Blue Dawn – My Favorite Parts

My conservative political thriller

There’s an old joke about writers.  “You should write a book you like, because you are going to have to read it about 20 times.”  There is some truth in that.  As an author, you need to craft a story for an audience.  That doesn’t mean that you give them what they want to expect, but you have to understand your reader’s demographic.  In the case of Blue Dawn, it is a conservative political thriller – so my audience is people with conservative leanings. 

You also have to be prepared to read your story over and over again. It wouldn’t do to write a novel that you didn’t enjoy reading yourself.  Trust me, the editing process is one of long hours, self-reflection, accepting critique of your work, and staying true to your ideals.  The adage that everyone has a novel in them may or may not be true – but I assure you, not everyone can endure the editing process. 

Warning – you are about to enter a spoiler-zone, so bail if you haven’t read the novel yet. 

So what are the story elements I enjoyed the most? 

The Sons of Liberty (The SOL)

The original Sons of Liberty were provocateurs, protesters, and trouble makers for the British crown in the United States.  They were responsible for the Boston Tea Party.  As a historian, I wanted that connection to our past in Blue Dawn

It didn’t feel right to just have them exist.  So in the context of the novel, they arose out of the ashes of the Fall/Liberation – only to get squashed by the Newmerican government. This made them the underdog immediately.  When they were reborn, they were wiser, craftier, and even more potent of a force for liberty…at least that is how I portray them in the novel.  As I move into the third novel of the series (which is being written right now), we will see a grittier side to the SOL.

The Time Hops in the Story

One thing I am doing with all of the Blue Dawn books thus far is giving readers a glimpse into past events with characters, that reflect on who they are at the time of the book.  With Charli, for example, we eventually see the fate of the President she was protecting.  For Jack, we learn more about why he is the way he is.  These time hops can be jarring for a reader, but in the end, I think, they provide some real depth to the character that might otherwise just be explained in rather bland text. 

Blowing up Big Tech

There is a trinity that props up Newmerica.  Politicians, the mainstream media, and Big Tech. It is an unholy alliance as I portray it.  In the novel, this allows the fall of the legitimate government to the progressives.  Negating Big Tech in the novel requires the destruction of Facebook, Twitter, and Google’s HQ’s. I toyed with a lot of technological ways to take down these companies, but those solutions were dull.  This, after all, is a most uncivil war being waged.  So I resorted to good old-fashioned explosions in the novel.  This is not about the buildings, but about the people. The technology cannot be maintained and managed without human control and once those employees that survive are filled with fear, they will be hesitant in operating the technology that aids the government. Terrorist attack?  Yes.  Far-fetched?  Let’s hope so.  Realistic?  Yes.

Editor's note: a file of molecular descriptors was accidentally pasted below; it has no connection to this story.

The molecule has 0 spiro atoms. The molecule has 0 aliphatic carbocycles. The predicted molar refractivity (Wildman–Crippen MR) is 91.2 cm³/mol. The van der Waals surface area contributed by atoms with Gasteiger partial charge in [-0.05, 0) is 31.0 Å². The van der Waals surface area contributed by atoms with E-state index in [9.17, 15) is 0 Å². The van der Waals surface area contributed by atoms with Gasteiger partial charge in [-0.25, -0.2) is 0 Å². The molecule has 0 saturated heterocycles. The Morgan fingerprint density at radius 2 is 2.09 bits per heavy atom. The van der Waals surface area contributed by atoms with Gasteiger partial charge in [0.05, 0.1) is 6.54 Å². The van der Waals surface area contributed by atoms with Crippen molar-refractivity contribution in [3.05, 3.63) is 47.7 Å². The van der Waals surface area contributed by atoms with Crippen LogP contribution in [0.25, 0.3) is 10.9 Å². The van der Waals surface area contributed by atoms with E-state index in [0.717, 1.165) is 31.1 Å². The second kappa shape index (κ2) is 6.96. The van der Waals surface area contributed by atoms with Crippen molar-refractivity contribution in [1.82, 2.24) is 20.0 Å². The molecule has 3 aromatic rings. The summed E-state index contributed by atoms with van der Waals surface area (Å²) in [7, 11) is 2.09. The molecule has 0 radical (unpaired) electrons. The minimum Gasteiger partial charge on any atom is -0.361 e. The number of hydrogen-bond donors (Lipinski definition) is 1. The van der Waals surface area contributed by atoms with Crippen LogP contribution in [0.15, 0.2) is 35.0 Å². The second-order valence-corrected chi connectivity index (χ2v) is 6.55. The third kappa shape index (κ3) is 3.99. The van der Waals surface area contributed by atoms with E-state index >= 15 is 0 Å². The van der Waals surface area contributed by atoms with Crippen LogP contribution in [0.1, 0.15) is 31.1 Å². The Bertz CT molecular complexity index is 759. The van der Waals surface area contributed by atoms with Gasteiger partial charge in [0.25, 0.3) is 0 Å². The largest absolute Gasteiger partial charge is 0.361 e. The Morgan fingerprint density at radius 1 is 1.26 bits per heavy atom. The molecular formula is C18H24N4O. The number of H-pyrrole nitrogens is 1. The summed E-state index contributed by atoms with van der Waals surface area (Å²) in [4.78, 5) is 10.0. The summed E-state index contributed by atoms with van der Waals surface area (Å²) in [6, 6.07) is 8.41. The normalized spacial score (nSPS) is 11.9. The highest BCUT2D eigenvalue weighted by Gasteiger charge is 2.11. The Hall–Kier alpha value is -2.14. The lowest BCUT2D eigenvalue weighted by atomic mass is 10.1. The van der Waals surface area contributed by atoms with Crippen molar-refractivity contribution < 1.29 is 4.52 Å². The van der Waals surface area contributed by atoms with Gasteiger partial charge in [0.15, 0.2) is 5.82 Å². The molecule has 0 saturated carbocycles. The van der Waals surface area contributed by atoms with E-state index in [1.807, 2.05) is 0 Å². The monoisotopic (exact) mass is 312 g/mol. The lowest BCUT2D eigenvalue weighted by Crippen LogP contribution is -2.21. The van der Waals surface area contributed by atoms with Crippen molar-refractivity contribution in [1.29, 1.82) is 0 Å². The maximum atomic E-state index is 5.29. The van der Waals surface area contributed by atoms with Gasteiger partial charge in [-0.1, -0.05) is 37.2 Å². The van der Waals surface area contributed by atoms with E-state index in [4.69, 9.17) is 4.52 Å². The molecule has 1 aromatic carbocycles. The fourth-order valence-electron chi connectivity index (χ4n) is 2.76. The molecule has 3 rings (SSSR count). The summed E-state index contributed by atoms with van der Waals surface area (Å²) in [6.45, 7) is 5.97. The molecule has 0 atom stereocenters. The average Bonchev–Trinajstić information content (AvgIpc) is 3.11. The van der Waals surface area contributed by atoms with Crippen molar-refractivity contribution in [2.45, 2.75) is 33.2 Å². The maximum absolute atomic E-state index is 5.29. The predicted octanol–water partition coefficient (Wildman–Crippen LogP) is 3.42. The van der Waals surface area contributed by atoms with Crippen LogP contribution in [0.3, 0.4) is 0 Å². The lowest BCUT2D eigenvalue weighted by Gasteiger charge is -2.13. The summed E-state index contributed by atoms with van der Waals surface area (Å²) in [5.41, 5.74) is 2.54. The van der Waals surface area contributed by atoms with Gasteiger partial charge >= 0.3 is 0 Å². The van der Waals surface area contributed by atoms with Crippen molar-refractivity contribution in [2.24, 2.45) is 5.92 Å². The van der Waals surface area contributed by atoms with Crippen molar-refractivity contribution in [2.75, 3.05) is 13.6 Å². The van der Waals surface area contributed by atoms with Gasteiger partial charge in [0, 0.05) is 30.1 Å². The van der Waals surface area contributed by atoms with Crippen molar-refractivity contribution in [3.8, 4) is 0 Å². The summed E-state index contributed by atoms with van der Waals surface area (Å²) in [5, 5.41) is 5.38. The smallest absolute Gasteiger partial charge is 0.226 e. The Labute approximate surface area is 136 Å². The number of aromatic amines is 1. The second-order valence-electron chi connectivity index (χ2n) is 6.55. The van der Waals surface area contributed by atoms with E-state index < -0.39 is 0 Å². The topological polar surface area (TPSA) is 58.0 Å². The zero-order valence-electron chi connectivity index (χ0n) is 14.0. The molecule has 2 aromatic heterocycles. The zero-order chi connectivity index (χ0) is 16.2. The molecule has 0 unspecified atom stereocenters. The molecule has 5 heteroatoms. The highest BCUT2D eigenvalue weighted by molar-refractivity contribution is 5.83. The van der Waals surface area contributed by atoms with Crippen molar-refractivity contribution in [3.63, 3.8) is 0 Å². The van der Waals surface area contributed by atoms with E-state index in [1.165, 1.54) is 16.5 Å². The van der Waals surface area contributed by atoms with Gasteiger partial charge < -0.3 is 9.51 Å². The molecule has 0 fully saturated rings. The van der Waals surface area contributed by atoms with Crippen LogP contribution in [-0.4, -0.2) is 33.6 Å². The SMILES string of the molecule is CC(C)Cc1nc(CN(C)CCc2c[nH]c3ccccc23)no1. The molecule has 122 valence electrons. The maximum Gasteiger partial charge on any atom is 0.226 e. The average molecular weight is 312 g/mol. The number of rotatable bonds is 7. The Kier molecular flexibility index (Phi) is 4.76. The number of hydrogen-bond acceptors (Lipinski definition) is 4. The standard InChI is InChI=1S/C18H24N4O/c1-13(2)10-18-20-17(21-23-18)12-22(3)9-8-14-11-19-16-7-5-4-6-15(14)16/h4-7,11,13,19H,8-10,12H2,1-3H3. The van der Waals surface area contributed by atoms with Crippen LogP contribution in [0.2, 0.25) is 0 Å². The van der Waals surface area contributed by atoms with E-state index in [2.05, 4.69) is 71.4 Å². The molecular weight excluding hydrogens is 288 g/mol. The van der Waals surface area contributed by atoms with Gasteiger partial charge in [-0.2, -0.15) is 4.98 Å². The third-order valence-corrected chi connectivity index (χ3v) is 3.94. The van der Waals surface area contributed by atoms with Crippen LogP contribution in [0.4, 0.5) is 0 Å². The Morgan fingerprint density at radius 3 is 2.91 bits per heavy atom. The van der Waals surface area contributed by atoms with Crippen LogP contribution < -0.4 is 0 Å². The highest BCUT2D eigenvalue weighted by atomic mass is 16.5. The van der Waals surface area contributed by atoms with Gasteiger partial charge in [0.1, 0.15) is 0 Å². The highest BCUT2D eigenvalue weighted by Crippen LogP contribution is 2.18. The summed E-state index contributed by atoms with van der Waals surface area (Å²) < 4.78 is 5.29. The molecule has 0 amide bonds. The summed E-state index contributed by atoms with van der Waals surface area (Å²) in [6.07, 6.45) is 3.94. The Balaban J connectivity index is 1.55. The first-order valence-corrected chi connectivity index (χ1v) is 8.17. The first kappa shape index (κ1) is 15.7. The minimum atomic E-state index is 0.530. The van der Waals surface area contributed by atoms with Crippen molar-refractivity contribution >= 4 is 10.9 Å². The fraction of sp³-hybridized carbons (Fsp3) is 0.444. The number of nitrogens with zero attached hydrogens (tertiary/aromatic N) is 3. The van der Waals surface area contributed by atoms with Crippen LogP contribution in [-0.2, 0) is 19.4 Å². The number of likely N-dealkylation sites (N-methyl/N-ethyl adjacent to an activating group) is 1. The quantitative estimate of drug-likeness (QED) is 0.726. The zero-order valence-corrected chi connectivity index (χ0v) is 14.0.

Mt. Rushmore

Someone sent me a message saying, “We would never destroy Mt. Rushmore.”  I don’t believe that for a moment.  We have had over a year of statues being destroyed, dismantled, and cast aside. Nothing is sacred right now. I thought including Mt. Rushmore, both on the cover of the novel and in the story was important. The Hall of Records behind Lincoln’s head is a real thing. I wanted the characters there, at a real place, something that everyone would recognize. 

The Takeover of the Studio

The takeover of the TV studio was a strange joy to write.  I love the line about, “You have guns…you’re terrorists.” “Guns don’t kill, I kill.” I like this 2A positioning in the novel.  I also liked the “Shit, this kid just pissed himself.” For me, that was a touch of realism that makes the scene a little more authentic. 

“God Bless America”

At the end, when the NSF trooper lets the heroes go free with “God bless America,” it is significant. One it is a patriotic moment (guilty as charged!)  Second, it shows that not everyone in the Newmerica government is an ardent follower.  We live in a world where few things are black and white.  Many things are gray. The same applies to the characters, even the small bit ones.  

That simple line conveys hope.

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